On the 13th and 14th of June, DSM Batch 2018-19 performed in their school for the very last time as students. This is a short review of the event and their year-long learning. Aadyant.
Aadyant and the preparation leading up to it. Photo Credit: Poulomi Dey
Each year, the PG Course in Acting & Theatre-making comes to an end with Aadyant. Aadyant (literally, from beginning to end) is a showcase of the students’ learning journey. In a lot of ways, Aadyant is what the whole course leads up to. It pulls together skills accrued across weekly theatre-making labs, various scene studies, a design module, and the annual production.
Kathryn Doshi is one of the Core Faculty at DSM. She observed that ‘the pieces were very different. They reflected the interests and passions of the ensemble.’ The pieces ranged in variety from a kitty party to a fairytale to a zombie political drama. Aadyant was mentored by DSM faculty members Sheena Khalid, Iravati Karnik and Kalliroi Tziafeta.
Kalliroi Tziafeta mentored three of the final pieces. The first was Checking in. It was a story of 3 people experiencing loss. The students treated the piece almost like a film with a very realistic setup and convincing characters. But the direction played with techniques, allowing the audience to see the passage of time in a non-realistic fashion. The use of parallel action and intertwined conversations created pathos and kept the audience engaged through the piece.
Another Aadyant piece was about fairytales. It spoke about how children perceive fantastical stories and how that defines a lot about their life. With this piece, students explored a very deep theme very skilfully, with a lot of humour and solid acting. This wasn’t a large-scale production, but everything nonetheless, came to life with the impact of a Westend musical.
Irawati feels, ‘All pieces showed that the students had learned how to turn something important one wants to say or an important question one wants to explore into something performative and theatrical.’
Perhaps that was best demonstrated by the surprise hit of the evening, Hell of an Election. Political satire is difficult at the best of times, but this piece set the tone by being set in hell. A hell where if you stay long enough you start enjoying the torture. The piece got huge laughs and despite the zombie makeup, left the audience with a pinch in their hearts and minds.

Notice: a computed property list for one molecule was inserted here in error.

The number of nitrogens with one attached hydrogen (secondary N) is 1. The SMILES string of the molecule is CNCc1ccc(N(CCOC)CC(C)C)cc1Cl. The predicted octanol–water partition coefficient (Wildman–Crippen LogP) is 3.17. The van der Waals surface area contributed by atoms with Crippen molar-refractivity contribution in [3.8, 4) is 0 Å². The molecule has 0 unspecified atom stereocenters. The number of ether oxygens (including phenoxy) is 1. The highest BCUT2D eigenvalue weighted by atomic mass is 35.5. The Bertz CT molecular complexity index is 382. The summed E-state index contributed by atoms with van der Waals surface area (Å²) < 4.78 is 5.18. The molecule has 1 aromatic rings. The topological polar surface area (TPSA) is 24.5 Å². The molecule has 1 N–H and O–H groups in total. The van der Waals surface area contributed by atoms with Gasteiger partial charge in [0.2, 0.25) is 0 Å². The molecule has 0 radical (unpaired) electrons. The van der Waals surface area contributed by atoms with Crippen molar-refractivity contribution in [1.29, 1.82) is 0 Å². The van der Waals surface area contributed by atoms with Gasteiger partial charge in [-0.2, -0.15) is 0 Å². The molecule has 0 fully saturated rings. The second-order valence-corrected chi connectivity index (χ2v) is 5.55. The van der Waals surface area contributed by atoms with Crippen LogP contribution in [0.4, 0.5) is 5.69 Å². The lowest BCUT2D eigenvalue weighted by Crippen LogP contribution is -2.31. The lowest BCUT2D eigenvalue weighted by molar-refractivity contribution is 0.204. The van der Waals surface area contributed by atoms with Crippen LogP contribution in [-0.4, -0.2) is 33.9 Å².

According to Kathryn, ‘Aadyant is meant to give students the full experience of creating original work. Ideally, they will feel empowered to leave school and then create more work rather than just depend on finding a director who will cast them. They do not need to wait on the sidelines for their chance. They have a process that they can use and adapt to make the work that they want to see in the world.’
And we are sure the audiences who attended the 2 days of Aadyant could not agree more. We could hear collective reactions so often. A very well-timed light change drew focus to how things move in slow motion and there was instant applause. The audience gasped as one when they realized the kitty party they were seeing was actually children at play. And of course, there was constant laughter throughout the evening. All of this made Aadyant 2019 a most memorable experience for audiences and performers.
This year’s student production it Rakt Kalyan and has been directed by Sunil Shanbag. It is the Hindi adaptation of Girish Karnad’s Taledanda. And if you just did a backflip to see those two names together, we don’t blame you!
Taledanda is a significant piece of Postmodern Indian literature. Though set in 12th Century Karnataka, Taledanda was originally written in 1989 when the Mandal vs Mandir crisis was beginning to escalate. It explores the intersection of religion and politics during the Bhakti Movement and juxtaposes our history against our present. Like it did nearly three decades ago, the DSM student production hopes to compel audiences and examine parallels between past and present.
Rakt Kalyan tells the story of a man called Basavanna who assembles a congregation of poets, mystics, social revolutionaries and philosophers. Together, they decide to oppose idolatry and reject temple worship. They even speak out against the caste system and demand equality of gender. But when they act on their beliefs and get a Brahmin girl married to a non-Brahmin boy, everything changes. And thus a vibrant, prosperous city plunges into anarchy and terror.
The play gives us insight into how any attempt to change the system comes with heavy consequences. And how individuals and societies navigate change across the ages.
Rakt Kalyan opens on the 9th of March at Drama School Mumbai. After shows in Mumbai, the team takes the production on the road, performing at Bangalore, Ninasam and then back to Mumbai for a final leg of shows.
He shares a love-hate relationship with Mumbai, the city which is at the heart of most of his plays. She has been lighting, directing, and conducting workshops all across Mumbai. The two collaborated for Ambu and Rajalakshmi, officially. But unknown to Ramu, she has lit most of his play-productions for the past few years.
Gurleen Judge and Ramu Ramanathan kick-start the Conversations@theDSM series, a celebration of the guru-shishya tradition in theatre, at Purandare Hall in Mumbai Marathi Sahitya Sangh.
“As a writer you have an obsession to say something that is true. This has to be backed by the rigour to follow the truth,” says Ramu Ramanathan. And this is a common thread that runs through his plays. Words bring to fore the intertwined social, cultural, and political realities of the time – most times bracketing the plays as historical, political, social, and documental. Be it Postcards from Bardoli (2013), Cotton 56, Polyester 84 (2006) or Mahadevbhai 1892-1942 (2002).